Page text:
To his credit, while seeing a lower percentage (38.5) of in-zone pitches from southpaws, Donaldson has maintained a patient approach. He’s walked once every 3.8 plate appearances and his chase rate (16.7) would easily be the lowest of his career against lefties. But Donaldson's 21.7 percent whiff rate is also higher than any of those produced within the past five seasons against these pitchers.
19.2 -- Dansby Swanson’s swing percentage against first-pitch sliders from right-handed pitchers
Swanson didn’t need to learn how to hit the slider as much as he needed to learn how to handle an opposing pitcher’s desire to get him to chase. He swung at first-pitch sliders 35.5 percent of the time last year and too often found himself immediately behind in the count. Swanson has also shown improved discipline while decreasing his chase rate against right-handed sliders from 29.4 percent (in 2018) to 16.9 percent.
While a healthy wrist has certainly been influential, an improved approach has significantly helped Swanson, who already has as many barrels (15) as he did all of last year. His average exit velocity has jumped from 86.8 mph to 91.1 mph. Swanson's expected batting average (.281) and expected slugging percentage (.523) both trump his season rates (.268) and (.486). So there’s certainly reason to believe the shortstop could build on his early-season success if he continues to be disciplined against the slider.
68.6 -- Luke Jackson’s ground-ball rate -- second best among all relievers
Most of the focus around Jackson has understandably been centered around his willingness to use his best pitch far more frequently. But in the process of using his slider 54.5 percent of the time (MLB’s second-highest rate, minimum 300 pitches), he has also found greater success with his four-seam fastball, which has averaged 95.7 mph, up from 94.2 last year.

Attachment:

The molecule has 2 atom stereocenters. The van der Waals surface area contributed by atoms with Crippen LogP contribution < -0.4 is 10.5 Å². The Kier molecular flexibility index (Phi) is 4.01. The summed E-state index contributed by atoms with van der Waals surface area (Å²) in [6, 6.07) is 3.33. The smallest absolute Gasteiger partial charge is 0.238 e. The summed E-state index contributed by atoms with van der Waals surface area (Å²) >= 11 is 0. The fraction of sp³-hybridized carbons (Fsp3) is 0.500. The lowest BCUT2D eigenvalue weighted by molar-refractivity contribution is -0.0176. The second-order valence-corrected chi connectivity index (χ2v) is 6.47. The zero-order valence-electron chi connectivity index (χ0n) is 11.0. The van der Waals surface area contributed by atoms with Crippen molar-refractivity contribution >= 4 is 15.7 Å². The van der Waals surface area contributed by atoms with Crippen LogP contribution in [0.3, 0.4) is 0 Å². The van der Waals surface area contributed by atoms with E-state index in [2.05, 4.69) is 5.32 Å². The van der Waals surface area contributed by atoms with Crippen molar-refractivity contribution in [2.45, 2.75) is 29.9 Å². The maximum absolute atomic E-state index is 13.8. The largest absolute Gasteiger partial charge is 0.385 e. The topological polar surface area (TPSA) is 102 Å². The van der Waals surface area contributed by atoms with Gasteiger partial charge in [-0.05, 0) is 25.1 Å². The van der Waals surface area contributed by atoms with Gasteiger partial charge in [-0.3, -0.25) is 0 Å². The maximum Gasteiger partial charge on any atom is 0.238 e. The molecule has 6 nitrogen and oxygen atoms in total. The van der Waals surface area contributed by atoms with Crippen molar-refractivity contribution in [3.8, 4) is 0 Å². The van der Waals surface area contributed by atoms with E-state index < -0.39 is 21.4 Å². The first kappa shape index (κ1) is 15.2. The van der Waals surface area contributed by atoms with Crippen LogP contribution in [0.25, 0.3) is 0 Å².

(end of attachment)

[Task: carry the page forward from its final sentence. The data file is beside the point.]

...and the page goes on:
As Jackson has provided the Braves indication he could reliable now that he has the closer’s role, his slider has produced a whiff rate similar to the ones he produced last season, when he was designated for assignment three times. But he has used this pitch and his plus fastball to significantly increase his groundball percentage, which was 49.6 percent last year and 42.9 percent in 2017.
Jackson’s slider has led opponents to generate an average launch angle of -6 degrees, as opposed to -2 degrees last year. The more significant difference has been with the fastball, which has an average launch angle of 7 degrees, as opposed to the much more dangerous 16 degrees, which led to a much higher line drive percentage last year.
11 -- Defensive Runs Saved
Given that the defense served as one of the most influential components to last year’s division race, it should be noted the Braves are the only NL East team with a positive team DRS mark. The Phillies (-16), Marlins (-17), Mets (-27) and Nationals (-27) own the NL’s four-worst marks.
It might be easy to lobby for the Braves to trade three-time Gold Glover Ender Inciarte or for the Braves' No. 4 prospect Austin Riley to be promoted, despite just being introduced to the outfield at the homer-happy Triple-A level last week. But just remember, the consequential defensive value will significantly influence any decision Atlanta general manager Alex Anthopoulos makes over the next few weeks and months.
Mark Bowman has covered the Braves for MLB.com since 2001.